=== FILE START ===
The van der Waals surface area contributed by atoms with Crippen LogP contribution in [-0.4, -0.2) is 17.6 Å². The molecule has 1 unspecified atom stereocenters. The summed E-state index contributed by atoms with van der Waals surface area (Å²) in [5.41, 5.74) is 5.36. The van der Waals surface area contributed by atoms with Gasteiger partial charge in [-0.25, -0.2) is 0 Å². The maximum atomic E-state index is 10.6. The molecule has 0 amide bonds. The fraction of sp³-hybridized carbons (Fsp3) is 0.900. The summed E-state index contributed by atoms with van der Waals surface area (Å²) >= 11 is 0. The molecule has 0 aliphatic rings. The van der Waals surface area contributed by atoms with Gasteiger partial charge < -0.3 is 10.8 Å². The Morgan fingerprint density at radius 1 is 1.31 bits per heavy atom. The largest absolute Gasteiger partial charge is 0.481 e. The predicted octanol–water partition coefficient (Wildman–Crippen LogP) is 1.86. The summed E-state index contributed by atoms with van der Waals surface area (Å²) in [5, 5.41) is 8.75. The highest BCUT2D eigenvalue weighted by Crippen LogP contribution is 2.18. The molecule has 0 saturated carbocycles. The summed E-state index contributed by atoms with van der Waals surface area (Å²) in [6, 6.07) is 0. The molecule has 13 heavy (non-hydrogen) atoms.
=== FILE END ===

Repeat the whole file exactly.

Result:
The van der Waals surface area contributed by atoms with Crippen LogP contribution in [-0.4, -0.2) is 17.6 Å². The molecule has 1 unspecified atom stereocenters. The summed E-state index contributed by atoms with van der Waals surface area (Å²) in [5.41, 5.74) is 5.36. The van der Waals surface area contributed by atoms with Gasteiger partial charge in [-0.25, -0.2) is 0 Å². The maximum atomic E-state index is 10.6. The molecule has 0 amide bonds. The fraction of sp³-hybridized carbons (Fsp3) is 0.900. The summed E-state index contributed by atoms with van der Waals surface area (Å²) >= 11 is 0. The molecule has 0 aliphatic rings. The van der Waals surface area contributed by atoms with Gasteiger partial charge < -0.3 is 10.8 Å². The Morgan fingerprint density at radius 1 is 1.31 bits per heavy atom. The largest absolute Gasteiger partial charge is 0.481 e. The predicted octanol–water partition coefficient (Wildman–Crippen LogP) is 1.86. The summed E-state index contributed by atoms with van der Waals surface area (Å²) in [5, 5.41) is 8.75. The highest BCUT2D eigenvalue weighted by Crippen LogP contribution is 2.18. The molecule has 0 saturated carbocycles. The summed E-state index contributed by atoms with van der Waals surface area (Å²) in [6, 6.07) is 0. The molecule has 13 heavy (non-hydrogen) atoms.